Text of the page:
Defense rests after security guard takes stand in his Chesapeake murder trial

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CHESAPEAKE, Va. (WAVY) —  Both sides have now rested in a high profile Chesapeake murder trial, after the security guard at the center of the case took the stand Tuesday in his own defense.

Johnathan Cromwell was on duty when police say he shot and killed 60-year-old Jiansheng Chen in the River Walk community on Jan. 26, 2017. He had been on the job for two months.

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During his testimony Tuesday morning, Cromwell said he was extremely remorseful about shooting Chen. Cromwell said he thought Chen was going to run him over and kill him.

His attorneys have maintained this wasn’t first-degree murder — and that Cromwell fired in self-defense.

“I shot, because I felt he was going to run me over,” Cromwell told the jury. 

Cromwell says he was patrolling the clubhouse when a minivan pulled into the driveway.

He told the jury he noticed Chen was driving. He recognized Chen for citing him for trespassing 10 days before. 

Prosecutors have argued the 60-year-old was just playing Pokemon Go on both occasions.

Cromwell says he got out to talk to Chen.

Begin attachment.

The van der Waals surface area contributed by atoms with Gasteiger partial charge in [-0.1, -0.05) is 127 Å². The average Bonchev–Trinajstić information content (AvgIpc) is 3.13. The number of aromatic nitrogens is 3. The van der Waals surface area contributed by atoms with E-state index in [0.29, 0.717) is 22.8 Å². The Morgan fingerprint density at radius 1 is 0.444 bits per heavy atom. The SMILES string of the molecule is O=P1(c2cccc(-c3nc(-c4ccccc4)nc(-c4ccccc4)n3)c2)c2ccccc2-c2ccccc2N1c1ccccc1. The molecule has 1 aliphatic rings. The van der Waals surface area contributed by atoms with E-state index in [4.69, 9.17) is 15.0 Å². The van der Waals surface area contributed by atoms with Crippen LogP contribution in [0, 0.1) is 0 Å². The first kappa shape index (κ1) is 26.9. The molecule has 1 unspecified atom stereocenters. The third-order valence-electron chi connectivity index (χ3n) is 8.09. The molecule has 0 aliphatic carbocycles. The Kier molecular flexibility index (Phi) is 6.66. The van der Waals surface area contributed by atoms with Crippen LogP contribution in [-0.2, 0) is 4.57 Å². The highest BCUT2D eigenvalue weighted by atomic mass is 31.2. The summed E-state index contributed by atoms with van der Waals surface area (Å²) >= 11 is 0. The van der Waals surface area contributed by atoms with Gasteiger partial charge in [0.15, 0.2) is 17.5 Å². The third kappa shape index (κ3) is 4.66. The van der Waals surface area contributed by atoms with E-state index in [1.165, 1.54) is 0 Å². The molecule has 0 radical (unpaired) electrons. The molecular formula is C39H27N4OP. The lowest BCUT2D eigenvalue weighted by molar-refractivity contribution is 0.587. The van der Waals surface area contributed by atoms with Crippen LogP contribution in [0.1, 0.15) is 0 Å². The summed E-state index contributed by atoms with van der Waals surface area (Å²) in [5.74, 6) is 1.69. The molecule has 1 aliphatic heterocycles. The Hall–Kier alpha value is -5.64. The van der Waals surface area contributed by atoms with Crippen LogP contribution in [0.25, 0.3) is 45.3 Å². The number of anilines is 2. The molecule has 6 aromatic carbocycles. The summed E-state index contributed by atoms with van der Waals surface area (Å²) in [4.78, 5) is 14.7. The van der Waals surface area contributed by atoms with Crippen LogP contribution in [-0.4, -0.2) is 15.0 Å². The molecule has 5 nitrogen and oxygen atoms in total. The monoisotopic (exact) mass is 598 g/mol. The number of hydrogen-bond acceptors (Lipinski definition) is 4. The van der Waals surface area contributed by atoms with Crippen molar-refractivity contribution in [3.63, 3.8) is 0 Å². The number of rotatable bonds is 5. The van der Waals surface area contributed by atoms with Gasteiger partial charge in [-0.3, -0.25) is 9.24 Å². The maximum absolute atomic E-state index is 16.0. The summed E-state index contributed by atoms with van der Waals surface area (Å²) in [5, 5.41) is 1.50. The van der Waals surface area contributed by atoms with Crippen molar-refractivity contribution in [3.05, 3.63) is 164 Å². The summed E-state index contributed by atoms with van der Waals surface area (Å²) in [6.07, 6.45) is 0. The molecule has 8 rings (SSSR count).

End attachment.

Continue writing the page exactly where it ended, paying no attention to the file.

“I yelled ‘stop the vehicle’ and he shook his head no,” Cromwell added.

Cromwell says he didn’t have time to move out of the way of the oncoming van, so he fired.

“I was in the middle of the street at this point, and the vehicle stopped moving, so I stopped firing,” he said.

Chen was shot five times. Cromwell told the court Chen would have killed him if he didn’t pull the trigger.

Cromwell says he tried to give Chen first aid, but the injuries were too severe. 

“The extent of his injuries were more than I could have handled at the scene,” Cromwell added.

The security guard was registered to have a gun. He told the court he was going to have Chen arrested, but never had that chance.  

Cromwell says he felt remorse back then, and still does so today.

Prosecutors were quick to poke holes in Cromwell’s story. 

“You created your own danger?” Chesapeake Deputy Commonwealth’s Attorney DJ Hansen asked. “You could have stepped away?”

Cromwell told a detective the night of the incident he yelled 10-15 times for Chen to stop the car. In surveillance video shown to the jury, he only yelled three times.  

“Can you explain why there are only three times?” Hansen asked Cromwell.

“I’m not an expert on this type of surveillance cameras,” Cromwell replied.

Prosecutors also said Cromwell confronted Chen at the Riverwalk clubhouse entrance and purposely put his body in front of the minivan.

“You were not going to let him leave the parking lot?” Hansen asked.

“I was trying to let him go,” Cromwell said.

Cromwell fired 10 shots.

Prosecutors asked Cromwell why only hours after the gun went off he questioned if his shots were grouped together. Cromwell didn’t have an answer.

Cromwell’s attorney Andrew Sacks told the jury this is a clear case of self defense. If convicted of first-degree murder, Cromwell could get life in prison. 

Closing arguments are expected to begin Wednesday morning.

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